What are the BARRIERS to a successful working relationship between patient groups and industry?

As Alex pointed out, patient groups will become increasingly important because their numbers are rapidly rising with PatientView's own database now listing 115,000 groups worldwide. While the average membership is 250, some of the larger groups have over a million member patients and patients are increasingly wanting to feel they are making an impact. The biggest increase is happening at a local level with local groups becoming increasingly important in the NHS as part of the NHS reforms currently being discussed. And according to a PatientView Survey of May-June 2010 on the success of patient group campaigns, patient groups can amongst other things, have direct input at a PCT level, influence government policy, input into NICE guidelines and achieve changes to legislation. With only 34% of UK patient groups providing practical healthcare services to their country's national healthcare system compared to 78% in Italy and 73% in Eastern Europe, there is clearly significant scope for this to grow.

Alex concluded by asserting that patient groups therefore are already and will increasingly become involved in providing practical services to healthcare systems, i.e., acting as service providers in their own right. Moreover, with the growing use of the Internet and internet-enabled means of communication, patient groups are become ever more networked with their member patients as well as with each other. And as such, MUST be engaged with positively by pharma.


There then followed a brief Q&A session where Alex explained the impact of the recent financial crisis on patient groups. While some groups had invariably closed, others had successfully combined forces to form a more powerful voice and this consolidation and increased efficiency/effectiveness looks set to continue. She also noted that a growing number of pharma companies were also beginning to consolidate the often fragmented knowledge relating to patient groups within their organisations into key personnel or departments in order to maximise the benefits of engagement. She noted that pharma needs to move beyond the rhetoric of putting patients first when many perceive that doctors still come first and that this again will help further establish trust with patient groups. She concluded an excellent session by reminding all the delegates that the best starting place is to try and see the world through the eyes of the patient.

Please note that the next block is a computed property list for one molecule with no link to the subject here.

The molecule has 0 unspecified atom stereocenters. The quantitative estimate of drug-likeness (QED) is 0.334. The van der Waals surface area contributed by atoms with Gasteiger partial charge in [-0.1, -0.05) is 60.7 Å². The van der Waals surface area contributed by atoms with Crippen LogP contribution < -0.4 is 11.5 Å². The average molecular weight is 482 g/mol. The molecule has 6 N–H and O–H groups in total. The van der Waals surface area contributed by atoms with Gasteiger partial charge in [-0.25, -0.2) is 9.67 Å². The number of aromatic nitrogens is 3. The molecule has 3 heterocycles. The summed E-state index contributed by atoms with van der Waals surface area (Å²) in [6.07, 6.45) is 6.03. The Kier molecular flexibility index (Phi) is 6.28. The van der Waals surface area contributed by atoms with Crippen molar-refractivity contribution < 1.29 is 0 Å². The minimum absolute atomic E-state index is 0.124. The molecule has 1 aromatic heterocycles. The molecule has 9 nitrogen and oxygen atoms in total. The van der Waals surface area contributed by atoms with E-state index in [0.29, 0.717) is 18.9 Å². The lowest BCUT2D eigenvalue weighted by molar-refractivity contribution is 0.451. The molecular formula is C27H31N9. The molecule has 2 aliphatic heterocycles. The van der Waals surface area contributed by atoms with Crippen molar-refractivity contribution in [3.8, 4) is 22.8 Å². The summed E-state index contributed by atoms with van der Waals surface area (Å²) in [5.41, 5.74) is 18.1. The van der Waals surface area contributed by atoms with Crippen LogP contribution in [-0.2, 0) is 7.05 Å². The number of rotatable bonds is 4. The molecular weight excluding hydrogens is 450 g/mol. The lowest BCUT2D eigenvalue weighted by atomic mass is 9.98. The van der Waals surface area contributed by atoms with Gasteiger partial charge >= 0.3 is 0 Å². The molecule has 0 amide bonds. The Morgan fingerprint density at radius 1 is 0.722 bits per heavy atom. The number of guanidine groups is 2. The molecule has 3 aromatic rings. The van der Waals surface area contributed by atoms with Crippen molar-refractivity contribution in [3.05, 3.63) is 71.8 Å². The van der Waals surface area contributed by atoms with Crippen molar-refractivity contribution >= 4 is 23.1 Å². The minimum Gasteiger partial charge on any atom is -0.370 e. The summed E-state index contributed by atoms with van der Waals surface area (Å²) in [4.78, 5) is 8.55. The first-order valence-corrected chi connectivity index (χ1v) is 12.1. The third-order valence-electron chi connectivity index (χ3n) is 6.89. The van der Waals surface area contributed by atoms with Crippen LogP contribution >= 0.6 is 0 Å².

Andy WarrenAndy Warren, Chair of the Principia Patient Reference Group was next to address the delegates on patient engagement and the new NHS and brought an impassioned description of his local patient group, Principia, Partners in Health. A Dept. of Health Pathfinder Social Enterprise, a Dept. of Health Integrated Care Organisation pilot, and a Pathfinder Clinical Commissioning Group, Principia describes itself as a patient and clinician led organisation with delivers local, integrated NHS healthcare services. Andy explained that integration is central to ensuring that the patient gets the right treatment at the right level in the right place at the right time. A key part of this, possibly uniquely, is the funding by the group's 16 GPs of a full time public and patient engagement officer to work with the group's 122,000 patients.

He also stressed the centrality of lay involvement at the heart of the Principia's philosophy and practice. This means that all lay advisers must be registered patients of a constituent GP practice with their role being not to represent the public at large but to bring the public interest to the table.  In addition to all parts of the consortium being equal and having an equal voice in all decisions, Andy also stressed the real value in getting everyone involved at a grassroots level as changes are much easier and much less costly to achieve here than further down the decision making process. Once again, seamless integration is the aim with all decisions being full, final and transparent.

One aspect of the Principia/Rushcliffe Health Network that Andy highlighted was the work of the special interest forums. These are not support groups nor for individual complaints but are active working groups that feed into and influence the commissioning process and service redesign, including links with the Acute Sector. For example, the Diabetes Forum is a fundamental part of the Task & Finish group that redesigned the provision of Type 2 Diabetes care with the GP practices. Similarly, the Cancer forum produced a widely used booklet to support newly diagnosed cancer patients through their treatment.